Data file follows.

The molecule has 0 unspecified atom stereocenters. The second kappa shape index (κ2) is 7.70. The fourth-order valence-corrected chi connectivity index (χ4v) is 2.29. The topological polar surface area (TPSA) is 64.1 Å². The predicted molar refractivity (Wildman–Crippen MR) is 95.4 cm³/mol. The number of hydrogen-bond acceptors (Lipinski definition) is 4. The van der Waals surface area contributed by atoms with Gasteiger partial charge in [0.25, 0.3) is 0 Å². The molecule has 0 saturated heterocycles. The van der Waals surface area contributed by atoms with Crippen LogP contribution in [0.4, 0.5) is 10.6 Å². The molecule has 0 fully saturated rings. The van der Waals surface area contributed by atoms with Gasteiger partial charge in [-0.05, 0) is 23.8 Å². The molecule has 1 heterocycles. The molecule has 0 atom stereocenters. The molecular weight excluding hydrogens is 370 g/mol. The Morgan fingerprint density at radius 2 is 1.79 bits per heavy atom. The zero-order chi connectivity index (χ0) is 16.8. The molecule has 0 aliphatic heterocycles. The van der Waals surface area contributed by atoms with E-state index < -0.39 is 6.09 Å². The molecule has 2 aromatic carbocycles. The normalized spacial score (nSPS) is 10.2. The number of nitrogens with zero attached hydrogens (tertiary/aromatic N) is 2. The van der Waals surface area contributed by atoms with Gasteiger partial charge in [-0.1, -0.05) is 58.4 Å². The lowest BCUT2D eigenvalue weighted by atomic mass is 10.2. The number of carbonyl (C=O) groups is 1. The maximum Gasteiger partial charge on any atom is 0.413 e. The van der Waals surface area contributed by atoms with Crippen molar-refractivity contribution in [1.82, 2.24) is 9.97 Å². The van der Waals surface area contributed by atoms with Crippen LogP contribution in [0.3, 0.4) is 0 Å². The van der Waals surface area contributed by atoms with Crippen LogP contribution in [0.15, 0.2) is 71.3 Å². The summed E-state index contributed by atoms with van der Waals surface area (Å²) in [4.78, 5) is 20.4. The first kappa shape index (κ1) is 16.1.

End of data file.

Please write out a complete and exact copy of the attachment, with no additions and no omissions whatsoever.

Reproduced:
The molecule has 0 unspecified atom stereocenters. The second kappa shape index (κ2) is 7.70. The fourth-order valence-corrected chi connectivity index (χ4v) is 2.29. The topological polar surface area (TPSA) is 64.1 Å². The predicted molar refractivity (Wildman–Crippen MR) is 95.4 cm³/mol. The number of hydrogen-bond acceptors (Lipinski definition) is 4. The van der Waals surface area contributed by atoms with Gasteiger partial charge in [0.25, 0.3) is 0 Å². The molecule has 0 saturated heterocycles. The van der Waals surface area contributed by atoms with Crippen LogP contribution in [0.4, 0.5) is 10.6 Å². The molecule has 0 fully saturated rings. The van der Waals surface area contributed by atoms with Gasteiger partial charge in [-0.05, 0) is 23.8 Å². The molecule has 1 heterocycles. The molecule has 0 atom stereocenters. The molecular weight excluding hydrogens is 370 g/mol. The Morgan fingerprint density at radius 2 is 1.79 bits per heavy atom. The zero-order chi connectivity index (χ0) is 16.8. The molecule has 0 aliphatic heterocycles. The van der Waals surface area contributed by atoms with E-state index < -0.39 is 6.09 Å². The molecule has 2 aromatic carbocycles. The normalized spacial score (nSPS) is 10.2. The number of nitrogens with zero attached hydrogens (tertiary/aromatic N) is 2. The van der Waals surface area contributed by atoms with Gasteiger partial charge in [-0.1, -0.05) is 58.4 Å². The lowest BCUT2D eigenvalue weighted by atomic mass is 10.2. The number of carbonyl (C=O) groups is 1. The maximum Gasteiger partial charge on any atom is 0.413 e. The van der Waals surface area contributed by atoms with Crippen molar-refractivity contribution in [1.82, 2.24) is 9.97 Å². The van der Waals surface area contributed by atoms with Crippen LogP contribution in [0.3, 0.4) is 0 Å². The van der Waals surface area contributed by atoms with Crippen LogP contribution in [0.15, 0.2) is 71.3 Å². The summed E-state index contributed by atoms with van der Waals surface area (Å²) in [4.78, 5) is 20.4. The first kappa shape index (κ1) is 16.1.